Why do the Artemis missions take longer than the Apollo missions?

Even though the SLS rocket is the most powerful ever launched by NASA, the current design isn’t strong enough to carry the heavy Artemis payload on its own. It has the same type of second stage used by other rockets with less thrust. And it only has one engine, the ICPS – the “I” stands for “Interim.” The final SLS design will have four engines and is still being developed.

What’s so special about the lunar orbit?

It’s classified as a “retrograde and distant” orbit. Retrograde refers to the fact that it rotates in the opposite direction of the Moon’s orbit around the Earth. This is nothing new – the Apollo spacecraft also did this. Distant refers to the high flight altitude. When it passes by the Moon, Artemis will only be about 60 miles (100 kilometers) above the surface, which is similar to Apollo. But then it will travel a nearly circular route at an altitude of 31,000 miles (50,000 kilometers), consuming as little fuel as possible.

Why is the trajectory so distant?

It’s not the same type of orbit adopted by space missions 50 years ago. It exploits the interaction of the Earth and Moon’s gravity and Lagrangian equilibrium points (points of equilibrium for small-mass objects under the influence of two massive orbiting bodies). Entering this orbit requires very little energy, much less than that used by the Apollo capsules to slow down and get drawn into the Moon’s orbit. The Apollo capsules would fully deplete its nine tons of fuel to brake on arrival at the Moon, and to head back to Earth. The Orion (the Artemis capsule) conserves fuel by traveling at half the speed of the Apollo capsules, so almost no braking is needed.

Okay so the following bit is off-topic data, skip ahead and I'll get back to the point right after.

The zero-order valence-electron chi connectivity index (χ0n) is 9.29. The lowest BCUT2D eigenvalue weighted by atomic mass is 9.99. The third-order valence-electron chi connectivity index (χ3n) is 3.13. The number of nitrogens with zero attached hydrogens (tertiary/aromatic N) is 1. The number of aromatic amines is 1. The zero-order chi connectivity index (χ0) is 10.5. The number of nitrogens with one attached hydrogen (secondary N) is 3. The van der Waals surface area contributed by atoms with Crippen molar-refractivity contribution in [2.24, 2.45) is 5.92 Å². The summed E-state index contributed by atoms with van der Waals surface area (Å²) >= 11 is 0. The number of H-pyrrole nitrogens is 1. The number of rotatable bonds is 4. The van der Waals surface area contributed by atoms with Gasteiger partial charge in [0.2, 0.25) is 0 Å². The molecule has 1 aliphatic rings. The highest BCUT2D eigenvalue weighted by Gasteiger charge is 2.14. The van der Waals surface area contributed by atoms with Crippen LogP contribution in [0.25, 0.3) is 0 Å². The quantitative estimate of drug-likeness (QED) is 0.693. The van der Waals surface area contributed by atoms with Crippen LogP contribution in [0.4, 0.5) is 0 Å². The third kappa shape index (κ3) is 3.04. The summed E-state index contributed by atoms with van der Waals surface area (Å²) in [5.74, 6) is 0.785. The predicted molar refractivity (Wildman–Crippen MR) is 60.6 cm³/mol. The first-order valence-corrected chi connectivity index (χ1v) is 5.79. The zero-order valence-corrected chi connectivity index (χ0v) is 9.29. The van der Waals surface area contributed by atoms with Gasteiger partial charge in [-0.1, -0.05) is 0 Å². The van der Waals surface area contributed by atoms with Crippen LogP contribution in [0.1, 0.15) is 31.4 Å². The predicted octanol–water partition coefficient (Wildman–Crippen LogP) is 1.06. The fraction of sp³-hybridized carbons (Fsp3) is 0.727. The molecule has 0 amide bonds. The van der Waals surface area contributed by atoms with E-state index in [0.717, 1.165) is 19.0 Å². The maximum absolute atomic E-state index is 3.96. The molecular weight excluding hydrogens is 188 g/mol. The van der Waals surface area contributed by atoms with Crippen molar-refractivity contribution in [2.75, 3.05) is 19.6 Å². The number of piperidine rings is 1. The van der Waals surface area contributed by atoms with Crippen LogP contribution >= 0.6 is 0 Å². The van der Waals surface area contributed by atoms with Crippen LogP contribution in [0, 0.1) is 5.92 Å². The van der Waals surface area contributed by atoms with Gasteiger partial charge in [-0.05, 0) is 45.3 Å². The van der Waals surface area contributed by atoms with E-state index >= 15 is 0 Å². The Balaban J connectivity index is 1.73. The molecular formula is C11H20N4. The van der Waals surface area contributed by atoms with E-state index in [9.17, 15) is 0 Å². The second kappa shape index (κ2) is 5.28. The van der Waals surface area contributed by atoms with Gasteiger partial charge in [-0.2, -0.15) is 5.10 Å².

How will these new spacecraft get to the Moon?

By taking advantage of the special, fuel-efficient orbit being tested by Artemis I. The Artemis II will carry a crew and follow a figure-8 trajectory that turns around as it passes by the far side of the Moon, but without braking. The first Moon landing is planned for Artemis III, which will also travel a fuel-efficient trajectory that resembles a very elongated ellipse over the lunar poles. It’s called a “near-rectilinear halo orbit” and is in the group of stable curves that exploit the Earth-Moon equilibrium points. Calculating these orbits is very complex and was not even attempted until the 1970s, when sufficiently powerful computers and numerical simulation techniques became available.

What about a Moon landing?

The Orion capsules are orbital and cannot land. That will be accomplished by a new vehicle being built by Elon Musk’s SpaceX under contract to NASA. It’s a huge spacecraft based on the SpaceX Starship design for Mars exploration. It is not yet ready for flight.

Do we know where it will land on the Moon?

Yes and no. NASA has chosen 13 possible landing sites at the lunar south pole. One of these will be the place where the first woman may set foot on the Moon. Now the scientists and experts have to figure out the most suitable location.

Is the plan to establish a human presence on the Moon?

A draft NASA paper outlines plans for the Artemis IV mission to begin construction of a space station that would orbit the Moon, and which would require substantial European collaboration. This would happen between 2027 and 2029 at best, and would require at least two or three more flights. NASA is planning five more Artemis missions over the next 10 years that would carry building materials to the Moon for a small, permanent base. The last flight currently planned for the program is Artemis IX, scheduled for 2034.

What other countries are in the space race to the Moon?

Just like the first space race 50 years ago, the world’s superpowers – the US, Europe, China and Russia – want to flex their technological muscle, explore the Moon’s mineral resources, and perhaps establish a waystation to the ultimate goal: Mars. But a few new countries are also jumping in. South Korea’s Danuri probe was launched on August 4 and will enter lunar orbit in December. Other missions to the Moon from India, Japan, the United Arab Emirates and China are also planned.

Is this the first step towards Mars?

NASA, the lead agency in the Artemis program, has indeed touted it as a warm-up for the ultimate goal of setting foot on Mars.